Augmented reality (AR) and virtual reality (VR) are powering the way consumers interact with brands. In fact, many consumers use them every day, even if they don’t realize it. For example, they use VR every time they load a 360-degree video on Facebook or use a SnapChat filter to perfect a selfie. But how does this use impact marketers? Does it mean that consumers are going to whip out their phones and scan a page in a catalog to create an engaging experience or interact with an in-store display?

To determine consumers’ level of awareness and adoption of AR and VR, and provide insight into where they see their adoption being the most useful, GlobalWebIndex conducted a survey of consumers in the United States and United Kingdom. Here are some key findings:

In terms of awareness:

  • 90% of consumers are aware of VR.
  • 65% are aware of AR.
  • AR awareness is highest in the 16–44 age group (70–75%), but drops off among the older demographics.
  • Awareness drops to 56% among 45–54-year-olds and 44% of 55-–64-year-olds.
  • Men are much more aware of AR (71%) than women (59%).

In terms of actual engagement, defined as using a VR headset or having experienced AR in the past month:

  • 23% of consumers have actively engaged with VR.
  • This rises to 30% of men, but drops to 16% of women.
  • 29% of men and 17% of women have actively engaged with AR.

“For both technologies, engagement is mainly clustered around the 16–34 age group,” notes Chris Buckle, technology writer for GlobalWebIndex, “and to a lesser extent the 35–44 age group, with figures tailing off significantly thereafter.”

Overall, the study found that consumers see virtual reality primarily for entertainment and secondarily for education. For marketers, the opportunities are really in augmented reality. Next to gaming, consumers see the top use for AR as being in social media, which includes (primarily online) advertising, as a way of improving improved experiences.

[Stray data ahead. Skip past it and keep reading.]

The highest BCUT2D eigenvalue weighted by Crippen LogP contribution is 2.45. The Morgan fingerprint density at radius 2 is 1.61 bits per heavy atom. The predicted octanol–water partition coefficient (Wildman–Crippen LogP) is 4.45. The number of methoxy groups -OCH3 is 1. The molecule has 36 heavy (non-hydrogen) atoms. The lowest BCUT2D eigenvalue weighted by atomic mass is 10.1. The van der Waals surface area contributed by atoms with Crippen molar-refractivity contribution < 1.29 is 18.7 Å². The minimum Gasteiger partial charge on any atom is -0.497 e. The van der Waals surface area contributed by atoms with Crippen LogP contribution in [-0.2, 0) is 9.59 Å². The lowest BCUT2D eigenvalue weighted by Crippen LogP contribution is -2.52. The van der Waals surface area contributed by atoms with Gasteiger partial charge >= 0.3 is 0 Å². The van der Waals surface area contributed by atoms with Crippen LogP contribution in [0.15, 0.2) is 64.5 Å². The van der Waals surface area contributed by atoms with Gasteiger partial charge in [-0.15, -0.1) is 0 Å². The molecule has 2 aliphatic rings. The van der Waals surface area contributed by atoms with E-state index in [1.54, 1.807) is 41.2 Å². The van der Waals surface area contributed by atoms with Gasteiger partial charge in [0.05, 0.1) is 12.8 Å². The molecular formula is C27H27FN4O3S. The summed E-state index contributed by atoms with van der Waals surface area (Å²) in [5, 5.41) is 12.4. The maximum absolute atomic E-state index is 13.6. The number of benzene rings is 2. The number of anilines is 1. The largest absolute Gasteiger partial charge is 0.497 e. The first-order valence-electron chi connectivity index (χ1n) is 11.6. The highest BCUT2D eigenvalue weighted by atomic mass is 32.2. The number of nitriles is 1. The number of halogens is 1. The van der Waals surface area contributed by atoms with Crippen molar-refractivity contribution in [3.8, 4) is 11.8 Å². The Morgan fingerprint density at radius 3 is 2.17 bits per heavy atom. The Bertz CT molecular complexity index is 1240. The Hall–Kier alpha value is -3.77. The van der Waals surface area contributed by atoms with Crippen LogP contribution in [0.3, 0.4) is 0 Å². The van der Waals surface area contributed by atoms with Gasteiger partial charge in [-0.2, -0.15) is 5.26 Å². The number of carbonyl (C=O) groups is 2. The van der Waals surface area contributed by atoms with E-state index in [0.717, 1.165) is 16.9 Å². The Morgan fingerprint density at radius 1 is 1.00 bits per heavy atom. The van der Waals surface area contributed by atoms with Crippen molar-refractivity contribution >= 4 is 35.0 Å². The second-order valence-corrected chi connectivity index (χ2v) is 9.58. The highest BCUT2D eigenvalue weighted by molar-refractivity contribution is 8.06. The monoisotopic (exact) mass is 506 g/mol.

“More than [one-] third of AR users believe that [AR’s] potential lies in the marketing and advertising industry,” writes Buckle. “This is a figure which will likely grow as AR-enabled advertising is tied with other technologies, such as location-based tools, and becomes increasingly accessible on social media platforms.”

Thirty percent also see AR having strong potential in enhancing retail experiences, such as helping them research products. While consumers love to comparison shop online, GlobalWebIndex finds that they are also overwhelmed with too many options. AR helps to bridge the gap, enabling to consumers to see products in use, “try them on” virtually, and enable other product evaluations in a virtual environment.

What does this look like on the ground?  It looks like uses such as...

  • Demonstrations of the products in use
  • Testimonials from real users showing preference for one product over another
  • Apps that allow users to try on, apply, or place products on their bodies or at home to envision how they will look.

In fact, as I am writing this post, I am watching HGTV programming that uses product placement from During the show, the actor just showed how shoppers could use their phones, using the app, to see how the products it sells, such as furniture or home décor, would actually look in place in their homes. didn’t use the term “augmented reality.” It just showed the actor using this benefit of shopping on its site.

This is very different from the way AR is typically discussed in the printing industry, which has typically been more for entertainment or communicating a marketing message. But the data are pretty clear—when it comes to consumers, it’s product selection, demonstration, and choice that may just win the day.

Maybe we need to rethink how we think about AR.